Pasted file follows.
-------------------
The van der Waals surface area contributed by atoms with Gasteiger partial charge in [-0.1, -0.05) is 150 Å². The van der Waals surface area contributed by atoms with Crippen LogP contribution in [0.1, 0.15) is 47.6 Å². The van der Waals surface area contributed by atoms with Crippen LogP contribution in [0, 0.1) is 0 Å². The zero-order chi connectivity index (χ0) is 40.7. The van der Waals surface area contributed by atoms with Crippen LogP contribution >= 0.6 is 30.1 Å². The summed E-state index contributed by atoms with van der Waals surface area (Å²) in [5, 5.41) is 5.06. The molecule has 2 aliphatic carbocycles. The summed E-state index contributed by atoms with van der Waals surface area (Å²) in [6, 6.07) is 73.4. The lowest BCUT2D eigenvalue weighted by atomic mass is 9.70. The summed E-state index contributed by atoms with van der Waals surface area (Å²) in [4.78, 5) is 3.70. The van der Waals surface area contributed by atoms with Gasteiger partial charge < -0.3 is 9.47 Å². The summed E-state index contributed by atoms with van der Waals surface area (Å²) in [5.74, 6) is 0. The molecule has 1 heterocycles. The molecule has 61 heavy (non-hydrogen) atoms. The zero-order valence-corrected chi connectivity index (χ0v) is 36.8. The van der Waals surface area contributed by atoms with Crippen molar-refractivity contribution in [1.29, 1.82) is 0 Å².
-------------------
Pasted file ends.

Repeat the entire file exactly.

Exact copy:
The van der Waals surface area contributed by atoms with Gasteiger partial charge in [-0.1, -0.05) is 150 Å². The van der Waals surface area contributed by atoms with Crippen LogP contribution in [0.1, 0.15) is 47.6 Å². The van der Waals surface area contributed by atoms with Crippen LogP contribution in [0, 0.1) is 0 Å². The zero-order chi connectivity index (χ0) is 40.7. The van der Waals surface area contributed by atoms with Crippen LogP contribution >= 0.6 is 30.1 Å². The summed E-state index contributed by atoms with van der Waals surface area (Å²) in [5, 5.41) is 5.06. The molecule has 2 aliphatic carbocycles. The summed E-state index contributed by atoms with van der Waals surface area (Å²) in [6, 6.07) is 73.4. The lowest BCUT2D eigenvalue weighted by atomic mass is 9.70. The summed E-state index contributed by atoms with van der Waals surface area (Å²) in [4.78, 5) is 3.70. The van der Waals surface area contributed by atoms with Gasteiger partial charge < -0.3 is 9.47 Å². The summed E-state index contributed by atoms with van der Waals surface area (Å²) in [5.74, 6) is 0. The molecule has 1 heterocycles. The molecule has 61 heavy (non-hydrogen) atoms. The zero-order valence-corrected chi connectivity index (χ0v) is 36.8. The van der Waals surface area contributed by atoms with Crippen molar-refractivity contribution in [1.29, 1.82) is 0 Å².